The procedure resembles that of simulated annealing with D-Wave neal. Here, instead of 1000, we have taken 500 iterations of the D-Wave quantum annealer. It is important to note that, unlike simulated annealing, quantum annealers often have substantial queue times.

### 5.4 Method 4: SVM using GAMA

GAMA can be a very efficient method when the objective function is complex but the constraints are simple (Alghassi et al., 2019b). We give the simpler constraints to the annealer, obtain partial Graver elements and feasible solutions, and do a walkback using the initial objective function to obtain a final solution. The constraint equation is given in (5).

To ensure that the algorithm does not get stuck in a local minimum while performing augmentation, we implement a Metropolis-Hastings version of GAMA. In this case, we consider the probability of moving in any of the directions according to the ratio in the objective function value and not just in the direction of improvement. We end the augmentation iterations if the change in objective function value remains constant for more than ten iterations.

#### 5.4.1 Method 4(a): GAMA using simulated annealing

We tested simulated annealing from D-Wave and the Digital Annealer from IITM. Similar to the method 3 (Section 5.3), the images are divided into 40 sets (40 SVMs). Recalling that we use the constraint mentioned in (5) to get Graver bases and feasible solutions:

The constraint matrix (QUBO matrix framed from the above equation) remains the same for all SVMs as the *Y* vector (labels vector) remains the same for all 40 SVMs (each SVM has 25 normal and then 25 opacity images). As the right-hand part of constraints is zero, kernel elements and the feasible solutions are also the same. This special structure implies that a single execution of the annealer is sufficient to address the optimization requirements for all 40 SVMs. Thus, the Graver bases and feasible solutions are obtained once and used for augmentation in all SVMs.

A total of 500 feasible solutions (also kernel elements) were obtained by simulated annealing using the D-Wave neal package (from dwave-ocean-sdk). For simulated annealing using the digital annealer of IITM, we have taken the QUBO of constraint mentioned above in (5) and converted it to an Ising formulation. The annealer performs one round of annealing at a time as mentioned in the method 3(a). We took the initial temperature to be 6.4K, the final temperature to be 0.001K, and iterations at every step to be 20. The entire annealing is performed for 500 times. Here, 500 feasible solutions (also kernel elements) are obtained. When conformal filtration is performed, we obtained 499 partial Graver bases.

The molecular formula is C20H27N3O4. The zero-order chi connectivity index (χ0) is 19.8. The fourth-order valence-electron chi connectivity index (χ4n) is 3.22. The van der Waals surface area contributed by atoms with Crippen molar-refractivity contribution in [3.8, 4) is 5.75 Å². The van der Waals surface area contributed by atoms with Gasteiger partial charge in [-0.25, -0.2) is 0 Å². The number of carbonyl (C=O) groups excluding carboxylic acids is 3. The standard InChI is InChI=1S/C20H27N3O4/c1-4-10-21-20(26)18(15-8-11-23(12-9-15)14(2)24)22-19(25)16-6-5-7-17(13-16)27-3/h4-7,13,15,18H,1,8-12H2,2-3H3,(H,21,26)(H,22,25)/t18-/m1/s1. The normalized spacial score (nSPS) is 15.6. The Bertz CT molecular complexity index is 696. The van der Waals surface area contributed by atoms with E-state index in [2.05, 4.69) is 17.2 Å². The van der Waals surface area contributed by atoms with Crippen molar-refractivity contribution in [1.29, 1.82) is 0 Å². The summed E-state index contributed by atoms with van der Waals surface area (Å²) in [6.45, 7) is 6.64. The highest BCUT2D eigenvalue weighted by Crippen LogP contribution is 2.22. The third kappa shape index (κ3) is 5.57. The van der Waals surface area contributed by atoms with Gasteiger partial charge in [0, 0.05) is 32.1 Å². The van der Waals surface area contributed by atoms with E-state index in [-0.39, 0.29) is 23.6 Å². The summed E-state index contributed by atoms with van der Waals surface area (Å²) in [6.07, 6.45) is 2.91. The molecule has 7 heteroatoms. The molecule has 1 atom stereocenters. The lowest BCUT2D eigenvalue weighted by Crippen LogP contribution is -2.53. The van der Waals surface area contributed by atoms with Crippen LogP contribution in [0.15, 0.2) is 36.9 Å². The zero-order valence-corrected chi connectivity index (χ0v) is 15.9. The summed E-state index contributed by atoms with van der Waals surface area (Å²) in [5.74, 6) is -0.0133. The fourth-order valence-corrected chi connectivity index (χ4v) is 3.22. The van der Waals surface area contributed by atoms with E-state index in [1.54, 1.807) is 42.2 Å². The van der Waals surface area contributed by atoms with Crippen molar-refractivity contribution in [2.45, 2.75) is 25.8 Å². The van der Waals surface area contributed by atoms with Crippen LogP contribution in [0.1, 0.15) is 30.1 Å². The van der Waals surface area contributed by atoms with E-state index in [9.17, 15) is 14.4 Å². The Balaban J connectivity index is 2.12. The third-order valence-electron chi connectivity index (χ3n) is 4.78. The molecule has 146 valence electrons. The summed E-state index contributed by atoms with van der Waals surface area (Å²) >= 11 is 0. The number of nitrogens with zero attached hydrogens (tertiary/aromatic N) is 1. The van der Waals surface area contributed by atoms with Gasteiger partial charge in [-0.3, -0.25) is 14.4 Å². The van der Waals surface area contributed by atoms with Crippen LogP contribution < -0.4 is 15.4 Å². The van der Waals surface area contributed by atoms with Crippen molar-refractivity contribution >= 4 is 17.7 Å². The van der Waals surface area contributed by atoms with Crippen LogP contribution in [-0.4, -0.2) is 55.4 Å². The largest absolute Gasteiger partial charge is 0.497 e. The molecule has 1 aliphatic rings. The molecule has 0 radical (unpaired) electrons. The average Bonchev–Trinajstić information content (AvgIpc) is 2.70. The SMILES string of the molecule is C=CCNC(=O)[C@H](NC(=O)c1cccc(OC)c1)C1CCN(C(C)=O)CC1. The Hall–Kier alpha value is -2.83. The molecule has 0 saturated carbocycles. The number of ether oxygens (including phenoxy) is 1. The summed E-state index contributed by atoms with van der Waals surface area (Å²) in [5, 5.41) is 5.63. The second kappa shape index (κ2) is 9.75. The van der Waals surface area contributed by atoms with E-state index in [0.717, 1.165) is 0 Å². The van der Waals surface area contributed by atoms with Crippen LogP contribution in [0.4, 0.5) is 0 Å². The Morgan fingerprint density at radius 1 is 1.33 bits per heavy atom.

Detailed experimentation of this method is performed using D-Wave neal simulated annealing. We experimented with three different sets of Graver bases and feasible solutions. The following cases are considered for augmentation:

1. 50 Graver elements + 50 feasible solutions

2. 100 Graver elements + 100 feasible solutions

3. 200 Graver elements + 200 feasible solutions

We obtained 40 sets of Lagrange multipliers corresponding to 40 SVMs for each of the three cases above. The majority of voting bagging is used to combine 40 SVMs, and the final output is tested on the test data set according to equation (11). Using the digital annealer from IITM, we have utilized all 499 partial Graver bases and feasible solutions and performed the augmentation.

#### 5.4.2 Method 4(b): GAMA using D-Wave quantum annealing

The GAMA with quantum annealing process follows a methodology akin to that of GAMA involving simulated annealing. The number of feasible solutions was 127 (as compared with 500 in the earlier method). Notably, out of 500 calls to D-Wave, only 127 gave the minimum energy solution. All 127 feasible solutions and corresponding (partial) Graver elements (computed *via* conformal filtration, which happened to also be 127, likely due to the fact that the kernel elements are short to begin with) were included in the augmentation process.

## 6 Results and analysis

The results of various methods are compared through confusion matrix representation and associated metrics as we mentioned below. A confusion matrix is a tabular representation used to assess the performance of classification models. It provides a comprehensive overview of how well the predictions of the model align with actual outcomes for different classes or categories. The matrix is constructed by comparing predicted class labels with true class labels for data points. It represents a breakdown of the predictions into four categories: True Positives (TP) represent correctly predicted positive instances, True Negatives (TN) represent correctly predicted negative instances, False Positives (FP) represent instances that are incorrectly predicted as positive when they are actually negative, and False Negatives represent instances that are incorrectly predicted as negative when they are actually positive. The confusion matrix helps in evaluating metrics such as accuracy, precision, recall, and F1-score, which help with a deeper understanding of the performance of the model across various classes.

We evaluate various methods on four metrics as follows:

For all the methods, the results are noted from the confusion matrix, which is shown in Table 1 (Recalling that positive means opacity and negative is normal). For quantum annealing, the annealing time including queue time and post-processing for 40 SVMs is 3 h 16 min. In the table, we have removed all these and only provided annealing time. The metrics of comparison for all the methods are presented in Table 2.